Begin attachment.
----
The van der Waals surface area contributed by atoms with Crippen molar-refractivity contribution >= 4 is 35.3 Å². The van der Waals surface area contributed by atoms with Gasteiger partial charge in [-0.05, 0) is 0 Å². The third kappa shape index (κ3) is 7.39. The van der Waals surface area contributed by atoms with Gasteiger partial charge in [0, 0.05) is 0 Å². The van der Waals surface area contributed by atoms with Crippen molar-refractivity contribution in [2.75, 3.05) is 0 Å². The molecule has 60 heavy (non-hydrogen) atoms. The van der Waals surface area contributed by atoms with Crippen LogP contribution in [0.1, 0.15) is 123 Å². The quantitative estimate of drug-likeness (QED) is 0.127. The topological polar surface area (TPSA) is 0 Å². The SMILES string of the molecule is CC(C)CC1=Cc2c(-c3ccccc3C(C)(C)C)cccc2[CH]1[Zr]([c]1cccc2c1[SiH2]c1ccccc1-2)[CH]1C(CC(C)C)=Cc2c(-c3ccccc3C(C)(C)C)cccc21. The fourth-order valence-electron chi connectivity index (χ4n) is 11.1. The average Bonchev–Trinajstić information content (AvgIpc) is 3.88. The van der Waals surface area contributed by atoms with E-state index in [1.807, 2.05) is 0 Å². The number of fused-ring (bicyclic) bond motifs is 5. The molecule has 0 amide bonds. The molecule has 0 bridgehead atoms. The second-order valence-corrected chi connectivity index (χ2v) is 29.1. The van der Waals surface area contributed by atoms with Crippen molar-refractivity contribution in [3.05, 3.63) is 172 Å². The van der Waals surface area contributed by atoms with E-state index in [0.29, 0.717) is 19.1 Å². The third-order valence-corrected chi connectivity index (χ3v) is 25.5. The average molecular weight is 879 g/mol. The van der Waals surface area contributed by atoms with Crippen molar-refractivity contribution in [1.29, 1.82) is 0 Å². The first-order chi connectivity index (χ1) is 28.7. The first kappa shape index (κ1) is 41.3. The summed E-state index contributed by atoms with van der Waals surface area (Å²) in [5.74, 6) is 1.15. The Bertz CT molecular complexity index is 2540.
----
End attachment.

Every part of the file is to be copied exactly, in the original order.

The van der Waals surface area contributed by atoms with Crippen molar-refractivity contribution >= 4 is 35.3 Å². The van der Waals surface area contributed by atoms with Gasteiger partial charge in [-0.05, 0) is 0 Å². The third kappa shape index (κ3) is 7.39. The van der Waals surface area contributed by atoms with Gasteiger partial charge in [0, 0.05) is 0 Å². The van der Waals surface area contributed by atoms with Crippen molar-refractivity contribution in [2.75, 3.05) is 0 Å². The molecule has 60 heavy (non-hydrogen) atoms. The van der Waals surface area contributed by atoms with Crippen LogP contribution in [0.1, 0.15) is 123 Å². The quantitative estimate of drug-likeness (QED) is 0.127. The topological polar surface area (TPSA) is 0 Å². The SMILES string of the molecule is CC(C)CC1=Cc2c(-c3ccccc3C(C)(C)C)cccc2[CH]1[Zr]([c]1cccc2c1[SiH2]c1ccccc1-2)[CH]1C(CC(C)C)=Cc2c(-c3ccccc3C(C)(C)C)cccc21. The fourth-order valence-electron chi connectivity index (χ4n) is 11.1. The average Bonchev–Trinajstić information content (AvgIpc) is 3.88. The van der Waals surface area contributed by atoms with E-state index in [1.807, 2.05) is 0 Å². The number of fused-ring (bicyclic) bond motifs is 5. The molecule has 0 amide bonds. The molecule has 0 bridgehead atoms. The second-order valence-corrected chi connectivity index (χ2v) is 29.1. The van der Waals surface area contributed by atoms with Crippen molar-refractivity contribution in [3.05, 3.63) is 172 Å². The van der Waals surface area contributed by atoms with E-state index in [0.29, 0.717) is 19.1 Å². The third-order valence-corrected chi connectivity index (χ3v) is 25.5. The average molecular weight is 879 g/mol. The van der Waals surface area contributed by atoms with Crippen molar-refractivity contribution in [1.29, 1.82) is 0 Å². The first-order chi connectivity index (χ1) is 28.7. The first kappa shape index (κ1) is 41.3. The summed E-state index contributed by atoms with van der Waals surface area (Å²) in [5.74, 6) is 1.15. The Bertz CT molecular complexity index is 2540.